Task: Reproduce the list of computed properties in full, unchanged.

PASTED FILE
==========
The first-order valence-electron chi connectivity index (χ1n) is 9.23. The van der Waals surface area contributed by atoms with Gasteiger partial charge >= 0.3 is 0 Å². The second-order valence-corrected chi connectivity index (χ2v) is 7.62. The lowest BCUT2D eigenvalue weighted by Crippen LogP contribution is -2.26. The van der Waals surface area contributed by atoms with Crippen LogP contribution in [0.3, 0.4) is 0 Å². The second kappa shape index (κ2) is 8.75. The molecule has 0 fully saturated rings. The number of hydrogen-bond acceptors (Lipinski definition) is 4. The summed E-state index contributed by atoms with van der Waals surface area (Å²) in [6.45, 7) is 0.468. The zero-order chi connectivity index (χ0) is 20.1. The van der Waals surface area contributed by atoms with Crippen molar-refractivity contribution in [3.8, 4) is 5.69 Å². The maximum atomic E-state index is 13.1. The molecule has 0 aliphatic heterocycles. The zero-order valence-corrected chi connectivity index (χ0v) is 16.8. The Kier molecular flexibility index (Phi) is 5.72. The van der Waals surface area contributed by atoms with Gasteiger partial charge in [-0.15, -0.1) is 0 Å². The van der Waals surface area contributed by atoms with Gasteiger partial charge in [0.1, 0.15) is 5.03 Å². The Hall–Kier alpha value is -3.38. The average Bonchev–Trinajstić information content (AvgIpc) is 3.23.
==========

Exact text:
The first-order valence-electron chi connectivity index (χ1n) is 9.23. The van der Waals surface area contributed by atoms with Gasteiger partial charge >= 0.3 is 0 Å². The second-order valence-corrected chi connectivity index (χ2v) is 7.62. The lowest BCUT2D eigenvalue weighted by Crippen LogP contribution is -2.26. The van der Waals surface area contributed by atoms with Crippen LogP contribution in [0.3, 0.4) is 0 Å². The second kappa shape index (κ2) is 8.75. The molecule has 0 fully saturated rings. The number of hydrogen-bond acceptors (Lipinski definition) is 4. The summed E-state index contributed by atoms with van der Waals surface area (Å²) in [6.45, 7) is 0.468. The zero-order chi connectivity index (χ0) is 20.1. The van der Waals surface area contributed by atoms with Crippen molar-refractivity contribution in [3.8, 4) is 5.69 Å². The maximum atomic E-state index is 13.1. The molecule has 0 aliphatic heterocycles. The zero-order valence-corrected chi connectivity index (χ0v) is 16.8. The Kier molecular flexibility index (Phi) is 5.72. The van der Waals surface area contributed by atoms with Gasteiger partial charge in [-0.15, -0.1) is 0 Å². The van der Waals surface area contributed by atoms with Gasteiger partial charge in [0.1, 0.15) is 5.03 Å². The Hall–Kier alpha value is -3.38. The average Bonchev–Trinajstić information content (AvgIpc) is 3.23.